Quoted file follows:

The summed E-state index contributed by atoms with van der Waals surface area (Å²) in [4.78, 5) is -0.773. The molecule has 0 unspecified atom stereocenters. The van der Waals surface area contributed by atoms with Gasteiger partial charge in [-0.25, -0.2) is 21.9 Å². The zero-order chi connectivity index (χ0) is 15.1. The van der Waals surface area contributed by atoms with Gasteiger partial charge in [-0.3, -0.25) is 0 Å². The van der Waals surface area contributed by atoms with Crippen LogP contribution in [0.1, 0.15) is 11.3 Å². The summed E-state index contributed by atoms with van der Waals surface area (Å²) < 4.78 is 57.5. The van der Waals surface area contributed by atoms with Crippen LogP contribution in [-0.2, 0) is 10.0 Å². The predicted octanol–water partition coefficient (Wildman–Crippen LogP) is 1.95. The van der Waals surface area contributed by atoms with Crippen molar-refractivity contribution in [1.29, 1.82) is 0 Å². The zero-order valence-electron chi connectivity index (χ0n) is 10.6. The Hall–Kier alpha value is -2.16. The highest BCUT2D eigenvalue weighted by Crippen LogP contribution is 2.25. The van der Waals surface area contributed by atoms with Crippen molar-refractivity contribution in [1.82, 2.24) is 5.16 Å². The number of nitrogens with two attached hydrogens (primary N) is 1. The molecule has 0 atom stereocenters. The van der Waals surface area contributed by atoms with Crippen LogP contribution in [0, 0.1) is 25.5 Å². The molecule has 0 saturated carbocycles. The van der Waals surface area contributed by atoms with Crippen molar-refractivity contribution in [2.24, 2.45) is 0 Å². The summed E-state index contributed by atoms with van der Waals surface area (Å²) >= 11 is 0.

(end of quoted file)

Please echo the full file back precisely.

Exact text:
The summed E-state index contributed by atoms with van der Waals surface area (Å²) in [4.78, 5) is -0.773. The molecule has 0 unspecified atom stereocenters. The van der Waals surface area contributed by atoms with Gasteiger partial charge in [-0.25, -0.2) is 21.9 Å². The zero-order chi connectivity index (χ0) is 15.1. The van der Waals surface area contributed by atoms with Gasteiger partial charge in [-0.3, -0.25) is 0 Å². The van der Waals surface area contributed by atoms with Crippen LogP contribution in [0.1, 0.15) is 11.3 Å². The summed E-state index contributed by atoms with van der Waals surface area (Å²) < 4.78 is 57.5. The van der Waals surface area contributed by atoms with Crippen LogP contribution in [-0.2, 0) is 10.0 Å². The predicted octanol–water partition coefficient (Wildman–Crippen LogP) is 1.95. The van der Waals surface area contributed by atoms with Crippen molar-refractivity contribution in [1.29, 1.82) is 0 Å². The zero-order valence-electron chi connectivity index (χ0n) is 10.6. The Hall–Kier alpha value is -2.16. The highest BCUT2D eigenvalue weighted by Crippen LogP contribution is 2.25. The van der Waals surface area contributed by atoms with Crippen molar-refractivity contribution in [1.82, 2.24) is 5.16 Å². The number of nitrogens with two attached hydrogens (primary N) is 1. The molecule has 0 atom stereocenters. The van der Waals surface area contributed by atoms with Crippen LogP contribution in [0, 0.1) is 25.5 Å². The molecule has 0 saturated carbocycles. The van der Waals surface area contributed by atoms with Crippen molar-refractivity contribution in [2.24, 2.45) is 0 Å². The summed E-state index contributed by atoms with van der Waals surface area (Å²) >= 11 is 0.